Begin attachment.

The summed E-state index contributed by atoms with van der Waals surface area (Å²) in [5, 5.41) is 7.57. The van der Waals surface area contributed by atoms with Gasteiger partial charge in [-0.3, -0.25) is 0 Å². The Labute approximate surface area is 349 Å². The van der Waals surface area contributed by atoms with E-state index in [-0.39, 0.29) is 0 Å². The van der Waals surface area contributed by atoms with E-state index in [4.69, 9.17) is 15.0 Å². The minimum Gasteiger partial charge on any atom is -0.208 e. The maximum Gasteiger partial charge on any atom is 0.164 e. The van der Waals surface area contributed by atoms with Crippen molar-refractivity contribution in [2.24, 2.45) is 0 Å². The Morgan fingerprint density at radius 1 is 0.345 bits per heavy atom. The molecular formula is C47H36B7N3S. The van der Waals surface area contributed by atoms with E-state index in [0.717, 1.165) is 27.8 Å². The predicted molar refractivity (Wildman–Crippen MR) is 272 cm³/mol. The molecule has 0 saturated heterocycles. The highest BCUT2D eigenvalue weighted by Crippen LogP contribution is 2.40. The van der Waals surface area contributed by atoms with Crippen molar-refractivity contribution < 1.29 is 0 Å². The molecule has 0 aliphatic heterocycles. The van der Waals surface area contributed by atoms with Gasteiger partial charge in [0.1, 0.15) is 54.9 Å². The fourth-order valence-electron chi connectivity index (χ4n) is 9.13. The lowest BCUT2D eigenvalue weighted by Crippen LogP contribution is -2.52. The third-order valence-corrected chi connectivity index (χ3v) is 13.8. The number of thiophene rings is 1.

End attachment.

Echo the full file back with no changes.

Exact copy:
The summed E-state index contributed by atoms with van der Waals surface area (Å²) in [5, 5.41) is 7.57. The van der Waals surface area contributed by atoms with Gasteiger partial charge in [-0.3, -0.25) is 0 Å². The Labute approximate surface area is 349 Å². The van der Waals surface area contributed by atoms with E-state index in [-0.39, 0.29) is 0 Å². The van der Waals surface area contributed by atoms with E-state index in [4.69, 9.17) is 15.0 Å². The minimum Gasteiger partial charge on any atom is -0.208 e. The maximum Gasteiger partial charge on any atom is 0.164 e. The van der Waals surface area contributed by atoms with Crippen molar-refractivity contribution in [2.24, 2.45) is 0 Å². The Morgan fingerprint density at radius 1 is 0.345 bits per heavy atom. The molecular formula is C47H36B7N3S. The van der Waals surface area contributed by atoms with E-state index in [0.717, 1.165) is 27.8 Å². The predicted molar refractivity (Wildman–Crippen MR) is 272 cm³/mol. The molecule has 0 saturated heterocycles. The highest BCUT2D eigenvalue weighted by Crippen LogP contribution is 2.40. The van der Waals surface area contributed by atoms with Crippen molar-refractivity contribution < 1.29 is 0 Å². The molecule has 0 aliphatic heterocycles. The van der Waals surface area contributed by atoms with Gasteiger partial charge in [0.1, 0.15) is 54.9 Å². The fourth-order valence-electron chi connectivity index (χ4n) is 9.13. The lowest BCUT2D eigenvalue weighted by Crippen LogP contribution is -2.52. The third-order valence-corrected chi connectivity index (χ3v) is 13.8. The number of thiophene rings is 1.